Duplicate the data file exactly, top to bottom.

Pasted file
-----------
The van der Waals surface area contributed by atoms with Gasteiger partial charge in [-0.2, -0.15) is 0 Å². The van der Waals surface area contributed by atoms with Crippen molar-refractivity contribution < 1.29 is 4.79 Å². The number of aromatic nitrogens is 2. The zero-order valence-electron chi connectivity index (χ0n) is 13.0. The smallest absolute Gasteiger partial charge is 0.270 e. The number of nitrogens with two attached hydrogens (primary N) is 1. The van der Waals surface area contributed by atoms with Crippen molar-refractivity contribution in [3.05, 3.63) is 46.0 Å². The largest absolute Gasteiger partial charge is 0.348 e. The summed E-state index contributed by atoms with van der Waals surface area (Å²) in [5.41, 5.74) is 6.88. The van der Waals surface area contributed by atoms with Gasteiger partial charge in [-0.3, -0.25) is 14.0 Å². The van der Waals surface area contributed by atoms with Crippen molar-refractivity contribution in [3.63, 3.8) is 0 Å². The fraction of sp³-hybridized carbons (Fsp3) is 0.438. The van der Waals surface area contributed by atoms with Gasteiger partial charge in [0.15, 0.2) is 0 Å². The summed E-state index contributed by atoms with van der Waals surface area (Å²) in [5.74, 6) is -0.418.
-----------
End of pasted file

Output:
The van der Waals surface area contributed by atoms with Gasteiger partial charge in [-0.2, -0.15) is 0 Å². The van der Waals surface area contributed by atoms with Crippen molar-refractivity contribution < 1.29 is 4.79 Å². The number of aromatic nitrogens is 2. The zero-order valence-electron chi connectivity index (χ0n) is 13.0. The smallest absolute Gasteiger partial charge is 0.270 e. The number of nitrogens with two attached hydrogens (primary N) is 1. The van der Waals surface area contributed by atoms with Crippen molar-refractivity contribution in [3.05, 3.63) is 46.0 Å². The largest absolute Gasteiger partial charge is 0.348 e. The summed E-state index contributed by atoms with van der Waals surface area (Å²) in [5.41, 5.74) is 6.88. The van der Waals surface area contributed by atoms with Gasteiger partial charge in [-0.3, -0.25) is 14.0 Å². The van der Waals surface area contributed by atoms with Crippen molar-refractivity contribution in [3.63, 3.8) is 0 Å². The fraction of sp³-hybridized carbons (Fsp3) is 0.438. The van der Waals surface area contributed by atoms with Gasteiger partial charge in [0.15, 0.2) is 0 Å². The summed E-state index contributed by atoms with van der Waals surface area (Å²) in [5.74, 6) is -0.418.